Related to this is an interesting question: does work constitute a common good that we should or need to protect? Is it possible that AI developers could deplete the need for human work by maximizing their self-interest? I think this will be debated a lot in the coming years. Personally, I’m an optimist. I think we will find new and creative jobs that replace the ones we loose. But I’m sympathetic with the people who will need to find new jobs. We should help those people transition.

3. AI risks evolving into AGI, which, if not aligned properly, could cause massive problems for humanity. As a result, we need to slow down until we have alignment figured out. The “Doomers” aren’t worried about such trivial issues as the preservation of meaningful work. They are concerned about the risk of AGI causing the extinction of humanity. They argue we should stop, or at least slow down, the development of AGI until we have figured out to prevent human extinction. If you are indeed worried about this, then anything we can do to stop AGI from causing extinction is fair game, including, but not limited to, regulation.

Humans’ Goals, Preferences, and Ethics

Our best defense against automation is that we do not know the meaning of life. I mentioned alignment as the process of steering systems toward humans’ intended goals, preferences, and ethics. I think discussing our purpose is an eternal activity. Humans have always looked at the sky and asked ourselves: “Why are we here?” Culture is built on mystery, and doubt sits at the heart of the human condition. We do not know why we are here, and that’s great. That means there will always be things to explore. We cannot automate a process for which we do not know the objective function.

This uncertainty has resulted in ideologies, beliefs, religions, doctrines, ethics, and other frameworks. Or in another word, culture:

Culture is an umbrella term that encompasses the social behavior, institutions, and norms found in human societies, as well as the knowledge, beliefs, arts, laws, customs, capabilities, and habits of the individuals in these groups. A cultural norm codifies acceptable conduct in society.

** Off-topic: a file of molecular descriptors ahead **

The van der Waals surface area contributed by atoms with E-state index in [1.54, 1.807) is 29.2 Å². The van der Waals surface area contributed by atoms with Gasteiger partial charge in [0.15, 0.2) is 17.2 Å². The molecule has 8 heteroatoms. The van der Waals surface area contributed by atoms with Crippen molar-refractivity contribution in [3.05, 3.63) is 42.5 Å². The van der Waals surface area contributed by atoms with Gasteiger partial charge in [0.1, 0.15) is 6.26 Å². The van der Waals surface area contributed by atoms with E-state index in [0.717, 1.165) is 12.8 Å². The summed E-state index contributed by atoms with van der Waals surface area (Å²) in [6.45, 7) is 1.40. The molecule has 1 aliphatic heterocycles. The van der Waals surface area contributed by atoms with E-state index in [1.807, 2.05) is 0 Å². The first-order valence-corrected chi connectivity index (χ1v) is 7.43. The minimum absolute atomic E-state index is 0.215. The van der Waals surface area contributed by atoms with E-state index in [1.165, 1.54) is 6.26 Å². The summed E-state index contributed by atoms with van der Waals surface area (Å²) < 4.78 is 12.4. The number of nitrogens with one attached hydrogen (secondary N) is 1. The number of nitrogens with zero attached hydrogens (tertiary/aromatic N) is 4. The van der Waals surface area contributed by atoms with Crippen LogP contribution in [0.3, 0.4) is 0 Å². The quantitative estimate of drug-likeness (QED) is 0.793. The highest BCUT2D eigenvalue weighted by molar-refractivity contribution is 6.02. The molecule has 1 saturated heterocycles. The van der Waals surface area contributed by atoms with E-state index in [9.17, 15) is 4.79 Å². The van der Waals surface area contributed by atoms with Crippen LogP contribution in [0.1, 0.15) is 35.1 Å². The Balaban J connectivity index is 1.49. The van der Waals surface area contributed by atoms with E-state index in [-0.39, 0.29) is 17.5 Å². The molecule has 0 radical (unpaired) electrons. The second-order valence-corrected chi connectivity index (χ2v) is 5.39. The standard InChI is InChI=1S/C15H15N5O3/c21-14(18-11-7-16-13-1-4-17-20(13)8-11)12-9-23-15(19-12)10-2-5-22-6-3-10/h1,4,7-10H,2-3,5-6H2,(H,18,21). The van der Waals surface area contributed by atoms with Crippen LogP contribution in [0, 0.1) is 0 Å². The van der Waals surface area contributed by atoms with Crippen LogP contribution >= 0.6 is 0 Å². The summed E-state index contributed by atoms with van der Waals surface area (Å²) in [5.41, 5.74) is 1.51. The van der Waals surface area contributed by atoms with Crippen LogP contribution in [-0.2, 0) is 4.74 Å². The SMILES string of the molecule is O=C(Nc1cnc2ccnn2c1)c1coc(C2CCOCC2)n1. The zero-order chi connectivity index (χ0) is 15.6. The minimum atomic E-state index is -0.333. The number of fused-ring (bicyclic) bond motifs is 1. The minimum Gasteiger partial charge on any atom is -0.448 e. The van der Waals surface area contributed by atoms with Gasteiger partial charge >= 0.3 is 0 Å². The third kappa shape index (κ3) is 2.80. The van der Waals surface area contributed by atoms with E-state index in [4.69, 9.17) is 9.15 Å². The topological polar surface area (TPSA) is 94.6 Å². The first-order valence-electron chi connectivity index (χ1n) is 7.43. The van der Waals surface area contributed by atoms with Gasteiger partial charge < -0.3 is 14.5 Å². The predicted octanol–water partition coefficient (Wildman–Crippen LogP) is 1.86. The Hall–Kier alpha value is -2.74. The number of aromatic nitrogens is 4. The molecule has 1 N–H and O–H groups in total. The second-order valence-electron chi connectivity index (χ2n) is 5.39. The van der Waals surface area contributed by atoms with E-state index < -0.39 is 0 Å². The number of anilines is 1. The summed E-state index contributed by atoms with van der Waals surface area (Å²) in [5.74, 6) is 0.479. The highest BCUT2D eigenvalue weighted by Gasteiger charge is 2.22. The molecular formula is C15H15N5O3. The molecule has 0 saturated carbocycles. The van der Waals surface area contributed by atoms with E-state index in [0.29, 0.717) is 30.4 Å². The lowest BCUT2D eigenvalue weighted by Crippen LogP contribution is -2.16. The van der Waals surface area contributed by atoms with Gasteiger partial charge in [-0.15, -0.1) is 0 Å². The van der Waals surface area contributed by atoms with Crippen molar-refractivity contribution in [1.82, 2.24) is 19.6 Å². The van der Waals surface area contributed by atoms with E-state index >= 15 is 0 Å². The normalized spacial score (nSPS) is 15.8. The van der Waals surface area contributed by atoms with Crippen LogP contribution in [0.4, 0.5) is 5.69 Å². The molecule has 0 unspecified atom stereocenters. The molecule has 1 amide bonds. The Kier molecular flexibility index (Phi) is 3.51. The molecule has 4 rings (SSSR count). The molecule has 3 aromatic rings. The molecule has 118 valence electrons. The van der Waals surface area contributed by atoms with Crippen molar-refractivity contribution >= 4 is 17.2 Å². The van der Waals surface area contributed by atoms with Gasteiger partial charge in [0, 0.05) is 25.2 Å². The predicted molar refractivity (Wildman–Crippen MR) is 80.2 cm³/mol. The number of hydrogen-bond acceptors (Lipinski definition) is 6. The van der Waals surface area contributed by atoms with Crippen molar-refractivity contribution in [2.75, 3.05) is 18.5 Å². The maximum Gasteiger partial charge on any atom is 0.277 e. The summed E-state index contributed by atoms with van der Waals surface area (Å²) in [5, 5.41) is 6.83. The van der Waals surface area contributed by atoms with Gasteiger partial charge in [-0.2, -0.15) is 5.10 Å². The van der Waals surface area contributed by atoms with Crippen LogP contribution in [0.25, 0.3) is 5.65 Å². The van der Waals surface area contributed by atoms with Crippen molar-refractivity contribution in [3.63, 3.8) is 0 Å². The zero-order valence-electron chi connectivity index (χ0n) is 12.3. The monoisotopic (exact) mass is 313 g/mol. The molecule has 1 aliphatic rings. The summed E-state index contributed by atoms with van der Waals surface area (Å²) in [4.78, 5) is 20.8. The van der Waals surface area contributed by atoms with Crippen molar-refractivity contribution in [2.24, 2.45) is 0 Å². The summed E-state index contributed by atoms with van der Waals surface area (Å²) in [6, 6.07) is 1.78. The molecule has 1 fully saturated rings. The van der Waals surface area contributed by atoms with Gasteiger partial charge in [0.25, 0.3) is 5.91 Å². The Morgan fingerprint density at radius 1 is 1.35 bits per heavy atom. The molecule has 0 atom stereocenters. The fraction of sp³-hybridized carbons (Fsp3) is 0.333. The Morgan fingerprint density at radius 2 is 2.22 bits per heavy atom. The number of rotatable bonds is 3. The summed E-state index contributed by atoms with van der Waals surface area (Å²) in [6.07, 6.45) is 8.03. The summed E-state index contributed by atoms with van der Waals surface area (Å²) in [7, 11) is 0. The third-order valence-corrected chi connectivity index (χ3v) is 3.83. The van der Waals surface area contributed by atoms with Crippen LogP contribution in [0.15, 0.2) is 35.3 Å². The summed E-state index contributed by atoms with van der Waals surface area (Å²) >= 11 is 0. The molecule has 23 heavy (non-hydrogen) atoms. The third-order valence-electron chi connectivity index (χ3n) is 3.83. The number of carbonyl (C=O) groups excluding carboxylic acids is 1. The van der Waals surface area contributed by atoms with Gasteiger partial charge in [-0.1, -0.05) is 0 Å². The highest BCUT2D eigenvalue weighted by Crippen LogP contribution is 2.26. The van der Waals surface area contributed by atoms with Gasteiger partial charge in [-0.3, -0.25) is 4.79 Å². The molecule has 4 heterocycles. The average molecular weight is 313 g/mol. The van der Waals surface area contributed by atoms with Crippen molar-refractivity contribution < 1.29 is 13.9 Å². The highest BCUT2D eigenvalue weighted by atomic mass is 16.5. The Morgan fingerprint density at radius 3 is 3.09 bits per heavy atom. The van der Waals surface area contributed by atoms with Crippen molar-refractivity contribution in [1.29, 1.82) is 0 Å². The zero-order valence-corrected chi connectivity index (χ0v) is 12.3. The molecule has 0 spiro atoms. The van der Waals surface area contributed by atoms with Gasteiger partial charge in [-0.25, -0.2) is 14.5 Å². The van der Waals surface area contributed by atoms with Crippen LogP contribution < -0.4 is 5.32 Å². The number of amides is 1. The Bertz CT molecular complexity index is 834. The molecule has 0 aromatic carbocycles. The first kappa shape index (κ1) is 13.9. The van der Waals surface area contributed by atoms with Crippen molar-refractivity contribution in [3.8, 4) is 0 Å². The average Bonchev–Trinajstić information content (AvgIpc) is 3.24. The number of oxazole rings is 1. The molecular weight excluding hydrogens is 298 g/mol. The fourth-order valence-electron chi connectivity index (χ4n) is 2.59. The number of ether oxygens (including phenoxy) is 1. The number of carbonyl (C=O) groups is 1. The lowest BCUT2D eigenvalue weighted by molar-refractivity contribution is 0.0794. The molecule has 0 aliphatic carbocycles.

Since there is no single axiomatic purpose for human existence, humanity has developed a vast range of different cultures, each providing its own version of “Why”. There is a fascinating discourse about “Are GPT models biased or not?”. Of course, they are. They reflect the cultural norms present in the training data. It is impossible to eradicate bias, since we cannot sterilize the human experience and wash away culture. We are one with culture. Instead, a more feasible solution is personalization. Just as there are different newspapers, books, and social circles, we will want AIs that reflect our worldview.

The Subjective Human Experience of Consciousness is Valuable

This is not a prediction or speculation. This is a value statement. I think humans are more important than machines. I consider this a moral axiom. I cannot prove why this is true. I just decided it is. I have decided that the subjective human experience of consciousness is valuable and should be protected. Every time humans have questioned this principle, disaster has ensued, like the Holocaust. We have a moral obligation to preserve other humans’ subjective experiences. And we should strive to maximize the happiness of all humans. If, at one point, automation or even AGI threatens the long-term safety of humans, then I choose humans over machines. I’d much rather shut down AI than risk wiping out humanity, but I don’t think there is any reason to shutdown AI progress based available data.

Instead, we should let AI technology flow as freely as possible and put a minimum amount of regulation in place. We should only regulate if companies risk depleting common goods. I don’t think we risk depleting our repository of meaningful work, so right now I doubt much regulation is meaningful.